As a lawyer representing criminal defendants, Theodore T. Jones Jr. said he was sure that people "occasionally" got convicted of crimes they did not commit. Now, the Court of Appeals judge is co-chairing a new state task force on wrongful convictions. He is convinced all participants in the criminal justice system recognize the high price the system pays for mistakenly convicting and imprisoning defendants. "There is absolutely no disagreement on the fact that one of the most horrendous results we can conjure up is to wrongfully convict a defendant," Judge Jones said in an interview yesterday. "Equally troubling is the fact that when that happens, the true perpetrator is still out there. If the public loses faith in the integrity of criminal convictions, then we have lost control of our entire system."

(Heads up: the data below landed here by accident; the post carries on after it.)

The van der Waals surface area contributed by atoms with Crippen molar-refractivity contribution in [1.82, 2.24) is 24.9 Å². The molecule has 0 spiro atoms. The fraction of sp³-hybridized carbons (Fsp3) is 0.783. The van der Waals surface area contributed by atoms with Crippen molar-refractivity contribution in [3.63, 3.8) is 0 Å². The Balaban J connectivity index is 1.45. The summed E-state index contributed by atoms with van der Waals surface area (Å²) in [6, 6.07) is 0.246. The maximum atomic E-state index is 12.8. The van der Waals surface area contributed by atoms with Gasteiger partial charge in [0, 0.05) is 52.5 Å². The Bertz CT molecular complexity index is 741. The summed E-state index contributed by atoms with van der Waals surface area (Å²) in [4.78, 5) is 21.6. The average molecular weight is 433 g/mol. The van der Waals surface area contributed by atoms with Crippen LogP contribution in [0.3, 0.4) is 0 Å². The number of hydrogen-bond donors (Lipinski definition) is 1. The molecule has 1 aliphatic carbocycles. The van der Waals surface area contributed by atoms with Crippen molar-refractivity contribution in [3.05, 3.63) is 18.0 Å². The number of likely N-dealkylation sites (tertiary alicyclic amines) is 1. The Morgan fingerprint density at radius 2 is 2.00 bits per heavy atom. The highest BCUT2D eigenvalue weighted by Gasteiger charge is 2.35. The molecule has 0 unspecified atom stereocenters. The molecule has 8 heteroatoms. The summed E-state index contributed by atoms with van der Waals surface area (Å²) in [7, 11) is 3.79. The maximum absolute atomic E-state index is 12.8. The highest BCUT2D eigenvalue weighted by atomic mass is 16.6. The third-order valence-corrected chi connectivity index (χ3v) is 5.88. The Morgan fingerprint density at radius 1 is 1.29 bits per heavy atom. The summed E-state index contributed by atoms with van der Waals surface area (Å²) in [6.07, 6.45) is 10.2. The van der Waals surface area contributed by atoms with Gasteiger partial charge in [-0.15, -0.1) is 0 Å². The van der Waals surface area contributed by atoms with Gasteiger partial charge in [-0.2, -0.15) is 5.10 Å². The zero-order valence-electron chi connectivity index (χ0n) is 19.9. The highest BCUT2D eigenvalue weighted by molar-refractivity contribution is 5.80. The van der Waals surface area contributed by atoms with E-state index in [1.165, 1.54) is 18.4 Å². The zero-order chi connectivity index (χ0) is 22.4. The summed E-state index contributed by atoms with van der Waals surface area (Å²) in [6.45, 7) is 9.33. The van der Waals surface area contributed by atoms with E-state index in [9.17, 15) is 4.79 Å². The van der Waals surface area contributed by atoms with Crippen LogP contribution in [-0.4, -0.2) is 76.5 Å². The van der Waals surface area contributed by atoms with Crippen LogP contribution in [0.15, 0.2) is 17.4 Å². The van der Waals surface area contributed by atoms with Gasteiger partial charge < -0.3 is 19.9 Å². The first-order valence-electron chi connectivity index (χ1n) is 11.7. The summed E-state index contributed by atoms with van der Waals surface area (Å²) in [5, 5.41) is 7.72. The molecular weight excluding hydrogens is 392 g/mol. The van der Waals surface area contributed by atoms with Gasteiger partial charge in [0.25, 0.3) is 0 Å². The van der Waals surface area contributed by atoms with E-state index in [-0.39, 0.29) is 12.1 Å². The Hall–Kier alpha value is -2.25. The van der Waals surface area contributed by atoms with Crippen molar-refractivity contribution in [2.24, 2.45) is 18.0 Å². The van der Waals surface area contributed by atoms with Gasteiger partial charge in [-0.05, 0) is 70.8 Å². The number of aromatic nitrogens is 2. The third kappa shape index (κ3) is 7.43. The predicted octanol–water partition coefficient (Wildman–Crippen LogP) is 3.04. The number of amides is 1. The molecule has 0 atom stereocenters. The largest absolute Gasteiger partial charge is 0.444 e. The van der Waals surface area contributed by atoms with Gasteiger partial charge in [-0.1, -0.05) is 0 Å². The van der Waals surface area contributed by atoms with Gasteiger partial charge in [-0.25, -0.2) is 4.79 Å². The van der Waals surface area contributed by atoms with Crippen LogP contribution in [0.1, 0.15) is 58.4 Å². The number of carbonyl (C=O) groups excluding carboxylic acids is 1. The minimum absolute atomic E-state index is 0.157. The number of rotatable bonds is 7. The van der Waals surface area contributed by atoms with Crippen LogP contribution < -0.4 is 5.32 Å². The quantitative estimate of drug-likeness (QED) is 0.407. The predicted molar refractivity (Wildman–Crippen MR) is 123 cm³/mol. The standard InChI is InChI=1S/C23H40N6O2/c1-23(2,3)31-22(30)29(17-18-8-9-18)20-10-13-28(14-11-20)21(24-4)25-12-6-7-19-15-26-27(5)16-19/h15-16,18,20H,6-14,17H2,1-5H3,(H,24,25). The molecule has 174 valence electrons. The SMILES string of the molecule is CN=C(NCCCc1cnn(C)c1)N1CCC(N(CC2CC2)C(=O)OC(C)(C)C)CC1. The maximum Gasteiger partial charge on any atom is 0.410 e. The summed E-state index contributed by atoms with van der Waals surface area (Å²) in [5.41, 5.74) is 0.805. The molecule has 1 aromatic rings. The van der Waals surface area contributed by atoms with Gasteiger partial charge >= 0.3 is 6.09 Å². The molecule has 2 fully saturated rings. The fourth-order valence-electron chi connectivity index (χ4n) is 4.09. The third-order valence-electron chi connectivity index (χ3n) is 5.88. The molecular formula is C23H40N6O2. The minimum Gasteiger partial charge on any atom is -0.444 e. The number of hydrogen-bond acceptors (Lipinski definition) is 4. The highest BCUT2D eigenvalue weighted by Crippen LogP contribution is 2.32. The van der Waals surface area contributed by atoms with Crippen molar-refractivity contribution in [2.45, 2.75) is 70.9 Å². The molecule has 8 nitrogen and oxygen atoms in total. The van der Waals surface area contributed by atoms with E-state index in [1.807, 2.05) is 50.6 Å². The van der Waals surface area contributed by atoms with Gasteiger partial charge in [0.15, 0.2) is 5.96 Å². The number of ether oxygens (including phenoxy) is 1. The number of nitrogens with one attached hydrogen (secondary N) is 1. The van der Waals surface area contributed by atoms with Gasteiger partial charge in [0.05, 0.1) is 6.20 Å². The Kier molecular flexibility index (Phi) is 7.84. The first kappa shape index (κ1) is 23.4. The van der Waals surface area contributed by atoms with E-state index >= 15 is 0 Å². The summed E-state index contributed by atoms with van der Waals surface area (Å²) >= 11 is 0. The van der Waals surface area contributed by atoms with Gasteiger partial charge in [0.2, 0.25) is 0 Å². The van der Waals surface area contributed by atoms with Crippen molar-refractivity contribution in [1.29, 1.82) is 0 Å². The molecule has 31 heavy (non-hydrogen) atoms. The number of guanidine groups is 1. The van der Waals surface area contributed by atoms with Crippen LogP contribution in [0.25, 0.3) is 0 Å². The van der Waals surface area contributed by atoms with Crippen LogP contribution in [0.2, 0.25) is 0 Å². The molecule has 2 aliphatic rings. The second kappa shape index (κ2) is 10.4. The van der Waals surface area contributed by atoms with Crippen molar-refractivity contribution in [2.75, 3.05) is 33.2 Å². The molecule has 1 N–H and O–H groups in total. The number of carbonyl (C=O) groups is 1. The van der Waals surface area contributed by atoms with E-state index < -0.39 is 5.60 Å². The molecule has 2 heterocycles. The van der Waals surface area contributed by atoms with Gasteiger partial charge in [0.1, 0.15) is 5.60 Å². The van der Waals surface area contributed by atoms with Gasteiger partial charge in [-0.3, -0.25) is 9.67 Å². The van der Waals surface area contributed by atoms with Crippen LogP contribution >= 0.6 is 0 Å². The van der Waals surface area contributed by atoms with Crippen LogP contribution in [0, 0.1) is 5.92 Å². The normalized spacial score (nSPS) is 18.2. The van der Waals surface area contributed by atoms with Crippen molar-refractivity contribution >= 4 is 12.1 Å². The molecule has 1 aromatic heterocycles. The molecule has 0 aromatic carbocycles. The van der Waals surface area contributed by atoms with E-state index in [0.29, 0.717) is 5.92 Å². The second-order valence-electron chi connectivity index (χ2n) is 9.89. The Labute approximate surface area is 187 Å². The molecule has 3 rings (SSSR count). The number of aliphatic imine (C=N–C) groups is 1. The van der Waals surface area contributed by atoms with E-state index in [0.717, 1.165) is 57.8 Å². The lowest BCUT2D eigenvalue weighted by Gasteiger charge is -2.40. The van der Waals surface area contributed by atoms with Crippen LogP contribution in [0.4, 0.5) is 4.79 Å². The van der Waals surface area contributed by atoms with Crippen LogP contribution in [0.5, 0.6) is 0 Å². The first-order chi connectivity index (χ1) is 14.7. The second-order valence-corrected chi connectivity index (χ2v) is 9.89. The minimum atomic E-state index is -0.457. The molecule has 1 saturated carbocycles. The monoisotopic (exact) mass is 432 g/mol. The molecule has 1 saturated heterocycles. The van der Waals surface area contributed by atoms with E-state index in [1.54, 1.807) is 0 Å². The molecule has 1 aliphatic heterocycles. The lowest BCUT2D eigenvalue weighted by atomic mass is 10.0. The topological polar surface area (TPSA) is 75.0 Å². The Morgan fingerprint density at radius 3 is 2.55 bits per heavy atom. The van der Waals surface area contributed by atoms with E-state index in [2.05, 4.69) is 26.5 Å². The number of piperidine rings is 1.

'Serious' Effort Vowed On False Convictions
New York Law Journal
July 15, 2009
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